An excellent introduction to the best of recent hymn writing, with ‘how to’ advice into the bargain.
Brian Wren knows what he’s talking about. Few other hymn writers in recent decades have matched him for range of theme and imaginative phrase when it comes to putting Christian faith into words for singing.
Here he offers a concise, thoughtful overview of hymns written in the English language since the 1960s – not a full-blown history but an easy-to-read, stimulating introduction for expert and curious alike. Dividing his chosen examples by theme (Jesus, Church, Witness etc.), Wren quotes extracts and whole texts to show the way in which modern authors have developed ways of exploring traditional themes in a manner that reflects contemporary concerns as well as modern language. Along the way he reveals the ways in which hymns work – how the poetry is constructed, the need for repeated rhythms, the manner in which writers draw on biblical texts.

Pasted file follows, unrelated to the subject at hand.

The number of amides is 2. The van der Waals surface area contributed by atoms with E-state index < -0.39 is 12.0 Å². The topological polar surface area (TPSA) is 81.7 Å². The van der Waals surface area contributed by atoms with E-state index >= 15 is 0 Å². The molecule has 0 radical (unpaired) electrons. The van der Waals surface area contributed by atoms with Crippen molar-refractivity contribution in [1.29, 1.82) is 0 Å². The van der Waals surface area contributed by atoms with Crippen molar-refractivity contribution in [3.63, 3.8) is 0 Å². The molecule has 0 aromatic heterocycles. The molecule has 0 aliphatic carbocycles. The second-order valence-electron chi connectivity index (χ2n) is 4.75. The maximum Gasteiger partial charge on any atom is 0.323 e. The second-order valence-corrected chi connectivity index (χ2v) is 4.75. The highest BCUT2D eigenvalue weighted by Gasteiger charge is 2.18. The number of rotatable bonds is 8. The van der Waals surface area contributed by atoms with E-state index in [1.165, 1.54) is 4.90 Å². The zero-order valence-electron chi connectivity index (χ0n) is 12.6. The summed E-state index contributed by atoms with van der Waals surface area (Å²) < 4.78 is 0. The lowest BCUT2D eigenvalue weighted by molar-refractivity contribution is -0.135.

Wren’s selections are by no means exhaustive and, for the most part, he doesn’t try to deal with “praise songs”. Perhaps that was too much to ask in this slim, 142-page volume. But his chosen texts are representative of a period sometimes referred to as a “hymn renaissance”, during which many of our most well-known modern hymn writers have been made familiar by the production of significant new denominational hymn books: writers like Fred Kaan, Fred Pratt Green, Sydney Carter, Shirley Erena Murray, John Bell and Wren himself. Alongside the familiar, he introduces less well-known voices such as Thomas Troeger, Dan Damon and (in one of the book’s few translated examples) Cesareo Gabarain.
Finally, in a chapter entitled “Treasure”, Wren offers a selection of complete, representative texts. It’s good to read them without the presence of music – to experience them as poetry and prayer, and to close the book wanting to read more of these writers and delve further into thoughtful sung expressions of Christian faith and experience.
Editor, Singing the Faith Plus